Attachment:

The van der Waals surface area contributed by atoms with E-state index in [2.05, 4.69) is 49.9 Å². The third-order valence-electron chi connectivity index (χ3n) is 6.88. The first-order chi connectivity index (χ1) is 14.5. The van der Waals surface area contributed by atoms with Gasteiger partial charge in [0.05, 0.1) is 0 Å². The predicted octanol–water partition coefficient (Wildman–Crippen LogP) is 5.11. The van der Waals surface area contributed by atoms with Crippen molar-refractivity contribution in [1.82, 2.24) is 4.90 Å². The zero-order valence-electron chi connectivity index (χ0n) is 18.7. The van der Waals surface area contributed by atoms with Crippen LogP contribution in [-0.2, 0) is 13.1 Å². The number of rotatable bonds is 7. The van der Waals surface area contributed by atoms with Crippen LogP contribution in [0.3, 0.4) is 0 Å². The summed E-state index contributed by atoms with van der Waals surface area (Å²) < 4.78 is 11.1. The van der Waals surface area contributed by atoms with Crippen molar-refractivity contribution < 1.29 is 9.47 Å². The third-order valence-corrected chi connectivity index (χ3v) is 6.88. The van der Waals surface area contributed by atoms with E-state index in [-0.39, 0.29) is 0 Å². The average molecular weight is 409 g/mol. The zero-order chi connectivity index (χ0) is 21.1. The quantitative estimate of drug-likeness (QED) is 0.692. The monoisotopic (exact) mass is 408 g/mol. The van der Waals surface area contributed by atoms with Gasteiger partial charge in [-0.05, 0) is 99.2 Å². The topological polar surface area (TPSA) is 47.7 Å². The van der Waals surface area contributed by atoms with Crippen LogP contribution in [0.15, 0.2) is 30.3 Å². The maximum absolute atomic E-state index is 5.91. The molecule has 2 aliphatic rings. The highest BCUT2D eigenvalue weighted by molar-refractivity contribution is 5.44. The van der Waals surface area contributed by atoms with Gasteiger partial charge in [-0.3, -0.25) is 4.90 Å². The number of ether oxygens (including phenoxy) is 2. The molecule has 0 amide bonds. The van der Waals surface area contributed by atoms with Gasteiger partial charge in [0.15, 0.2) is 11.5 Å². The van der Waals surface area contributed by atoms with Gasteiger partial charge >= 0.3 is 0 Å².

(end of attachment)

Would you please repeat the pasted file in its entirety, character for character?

The van der Waals surface area contributed by atoms with E-state index in [2.05, 4.69) is 49.9 Å². The third-order valence-electron chi connectivity index (χ3n) is 6.88. The first-order chi connectivity index (χ1) is 14.5. The van der Waals surface area contributed by atoms with Gasteiger partial charge in [0.05, 0.1) is 0 Å². The predicted octanol–water partition coefficient (Wildman–Crippen LogP) is 5.11. The van der Waals surface area contributed by atoms with Crippen molar-refractivity contribution in [1.82, 2.24) is 4.90 Å². The zero-order valence-electron chi connectivity index (χ0n) is 18.7. The van der Waals surface area contributed by atoms with Crippen LogP contribution in [-0.2, 0) is 13.1 Å². The number of rotatable bonds is 7. The van der Waals surface area contributed by atoms with Crippen LogP contribution in [0.3, 0.4) is 0 Å². The summed E-state index contributed by atoms with van der Waals surface area (Å²) < 4.78 is 11.1. The van der Waals surface area contributed by atoms with Crippen molar-refractivity contribution < 1.29 is 9.47 Å². The third-order valence-corrected chi connectivity index (χ3v) is 6.88. The van der Waals surface area contributed by atoms with E-state index in [-0.39, 0.29) is 0 Å². The average molecular weight is 409 g/mol. The zero-order chi connectivity index (χ0) is 21.1. The quantitative estimate of drug-likeness (QED) is 0.692. The monoisotopic (exact) mass is 408 g/mol. The van der Waals surface area contributed by atoms with Gasteiger partial charge in [-0.05, 0) is 99.2 Å². The topological polar surface area (TPSA) is 47.7 Å². The van der Waals surface area contributed by atoms with Crippen LogP contribution in [0.15, 0.2) is 30.3 Å². The maximum absolute atomic E-state index is 5.91. The molecule has 2 aliphatic rings. The highest BCUT2D eigenvalue weighted by molar-refractivity contribution is 5.44. The van der Waals surface area contributed by atoms with Gasteiger partial charge in [-0.3, -0.25) is 4.90 Å². The number of ether oxygens (including phenoxy) is 2. The molecule has 0 amide bonds. The van der Waals surface area contributed by atoms with Gasteiger partial charge in [0.15, 0.2) is 11.5 Å². The van der Waals surface area contributed by atoms with Gasteiger partial charge >= 0.3 is 0 Å².